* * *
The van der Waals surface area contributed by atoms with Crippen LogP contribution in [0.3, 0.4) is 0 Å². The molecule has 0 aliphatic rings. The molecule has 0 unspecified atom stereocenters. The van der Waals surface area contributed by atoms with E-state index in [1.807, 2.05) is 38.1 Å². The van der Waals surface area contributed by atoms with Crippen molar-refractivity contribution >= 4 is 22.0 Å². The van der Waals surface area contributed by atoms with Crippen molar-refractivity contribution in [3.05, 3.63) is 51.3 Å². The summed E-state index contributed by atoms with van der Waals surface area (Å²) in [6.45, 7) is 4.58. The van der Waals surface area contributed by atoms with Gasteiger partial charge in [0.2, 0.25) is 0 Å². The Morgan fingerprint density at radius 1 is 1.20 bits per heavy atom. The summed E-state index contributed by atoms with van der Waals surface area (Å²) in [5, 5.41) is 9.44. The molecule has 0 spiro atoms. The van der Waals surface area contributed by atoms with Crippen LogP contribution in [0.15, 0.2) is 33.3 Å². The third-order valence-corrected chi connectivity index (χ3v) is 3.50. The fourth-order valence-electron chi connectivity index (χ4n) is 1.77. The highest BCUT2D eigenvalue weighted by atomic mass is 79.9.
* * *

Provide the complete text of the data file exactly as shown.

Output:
The van der Waals surface area contributed by atoms with Crippen LogP contribution in [0.3, 0.4) is 0 Å². The molecule has 0 aliphatic rings. The molecule has 0 unspecified atom stereocenters. The van der Waals surface area contributed by atoms with E-state index in [1.807, 2.05) is 38.1 Å². The van der Waals surface area contributed by atoms with Crippen molar-refractivity contribution >= 4 is 22.0 Å². The van der Waals surface area contributed by atoms with Crippen molar-refractivity contribution in [3.05, 3.63) is 51.3 Å². The summed E-state index contributed by atoms with van der Waals surface area (Å²) in [6.45, 7) is 4.58. The van der Waals surface area contributed by atoms with Gasteiger partial charge in [0.2, 0.25) is 0 Å². The Morgan fingerprint density at radius 1 is 1.20 bits per heavy atom. The summed E-state index contributed by atoms with van der Waals surface area (Å²) in [5, 5.41) is 9.44. The molecule has 0 spiro atoms. The van der Waals surface area contributed by atoms with Crippen LogP contribution in [0.15, 0.2) is 33.3 Å². The third-order valence-corrected chi connectivity index (χ3v) is 3.50. The fourth-order valence-electron chi connectivity index (χ4n) is 1.77. The highest BCUT2D eigenvalue weighted by atomic mass is 79.9.